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Saturday, November 29, 2014

What You Should Know About Histamine Intolerance - Chris Kresser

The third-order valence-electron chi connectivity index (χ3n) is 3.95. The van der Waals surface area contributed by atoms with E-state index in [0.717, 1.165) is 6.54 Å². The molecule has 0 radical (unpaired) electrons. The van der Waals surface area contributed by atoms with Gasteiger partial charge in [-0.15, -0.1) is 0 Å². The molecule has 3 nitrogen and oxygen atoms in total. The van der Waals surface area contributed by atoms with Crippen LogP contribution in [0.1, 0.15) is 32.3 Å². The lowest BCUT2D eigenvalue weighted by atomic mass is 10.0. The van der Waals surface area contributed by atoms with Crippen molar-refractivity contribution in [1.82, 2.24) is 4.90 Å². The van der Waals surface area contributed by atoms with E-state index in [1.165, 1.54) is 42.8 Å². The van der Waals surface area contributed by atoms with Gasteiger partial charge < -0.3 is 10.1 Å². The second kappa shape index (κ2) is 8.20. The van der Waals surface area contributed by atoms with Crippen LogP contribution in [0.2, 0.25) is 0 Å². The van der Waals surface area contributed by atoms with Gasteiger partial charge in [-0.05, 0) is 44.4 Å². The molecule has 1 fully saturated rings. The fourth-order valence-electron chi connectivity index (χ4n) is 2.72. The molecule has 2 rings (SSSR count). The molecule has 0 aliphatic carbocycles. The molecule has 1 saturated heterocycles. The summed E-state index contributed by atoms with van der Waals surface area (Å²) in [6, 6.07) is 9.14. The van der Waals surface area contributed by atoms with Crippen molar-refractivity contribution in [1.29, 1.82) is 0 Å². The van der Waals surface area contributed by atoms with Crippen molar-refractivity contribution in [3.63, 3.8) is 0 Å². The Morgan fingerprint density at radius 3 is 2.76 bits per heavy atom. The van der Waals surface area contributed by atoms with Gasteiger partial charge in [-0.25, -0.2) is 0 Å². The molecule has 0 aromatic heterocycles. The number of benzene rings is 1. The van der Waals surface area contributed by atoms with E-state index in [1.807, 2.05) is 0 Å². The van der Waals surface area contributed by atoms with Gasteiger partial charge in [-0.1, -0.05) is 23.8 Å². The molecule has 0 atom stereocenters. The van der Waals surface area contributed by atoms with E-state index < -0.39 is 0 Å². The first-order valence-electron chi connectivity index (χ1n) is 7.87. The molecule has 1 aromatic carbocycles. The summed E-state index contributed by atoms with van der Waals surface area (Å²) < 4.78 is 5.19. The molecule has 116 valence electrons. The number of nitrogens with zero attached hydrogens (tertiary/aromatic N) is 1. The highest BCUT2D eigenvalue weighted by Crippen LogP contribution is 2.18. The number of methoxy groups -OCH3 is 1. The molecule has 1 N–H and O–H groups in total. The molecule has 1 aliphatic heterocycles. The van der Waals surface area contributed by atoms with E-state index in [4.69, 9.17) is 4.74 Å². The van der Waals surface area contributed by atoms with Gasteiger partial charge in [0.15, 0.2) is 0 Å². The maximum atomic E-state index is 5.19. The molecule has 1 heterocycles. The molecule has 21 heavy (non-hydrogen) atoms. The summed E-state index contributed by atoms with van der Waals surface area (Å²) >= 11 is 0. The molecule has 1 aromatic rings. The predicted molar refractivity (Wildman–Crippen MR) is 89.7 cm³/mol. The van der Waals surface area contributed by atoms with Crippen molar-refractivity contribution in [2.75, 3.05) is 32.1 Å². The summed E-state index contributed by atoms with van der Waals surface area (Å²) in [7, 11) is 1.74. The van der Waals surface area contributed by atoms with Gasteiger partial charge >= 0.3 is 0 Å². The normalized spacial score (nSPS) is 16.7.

"You can get your diamine oxidase levels tested actually. It’s a serum test. So you can get diamine oxidase. You can get serum histamine tested. Serum tryptase, T-R-Y-P-T-A-S-E, is considered one of the most sensitive markers for mast cell activation syndrome. So you can run some tests, and that might be helpful in seeing where the problem lies. For example, if you run the test and your diamine oxidase levels are normal but your histamine is very high, that means that you may not have an issue with breaking down histamine. It may be more of an issue of overproduction of histamine due to gut dysbiosis, for example. In that case, fixing the gut and doing a low-histamine diet would probably be enough, without any additional intervention. However, if you get tested and your histamine levels are normal, but your diamine oxidase is really low, then that suggests you have possibly a genetic deficiency of diamine oxidase. And what’s probably going to help you more is to take diamine oxidase, which you can take as a supplement. Seeking Health sells it as Histamine Block. There’s also DAOSin, D-A-O-S-I-N, from Swanson. There’s Histame. They’re all basically the same thing. It’s actually taking diamine oxidase, the enzyme that breaks down histamine. You take it with meals. That can help a lot. Then there are some natural antihistamines that are probably a better idea for excess histamine production. Those include quercetin; bromelain, which is an enzyme; pine bark extract, which is also known as Pycnogenol. That’s pretty expensive, but it can be effective. Then there are, as I said, certain species of bacteria that break down histamine and certain species of bacteria that produce histamine. So Lactobacillus casei, Lactobacillus delbrueckii, and Lactobacillus bulgaricus, which are typically in yogurt and fermented dairy products, those are notorious histamine producers, which is why fermented dairy can be like kryptonite. Lactobacillus plantarum and Bifidobacterium infantis are two histamine degraders. It’s quite difficult though to get Bifidobacterium infantis separately as an individual strain, without other strains that are also in it. But it is possible to get Lactobacillus plantarum that way, just as a single strain, pretty easily. So that can be a good one to take. Then soil-based organisms like Prescript-Assist, which I like for many other reasons. This is another reason that I like it. There’s not a lot of research on this, but my experience is that soil-based organisms tend to be neutral or even histamine-degrading. They tend to be tolerated pretty well by people with histamine issues."


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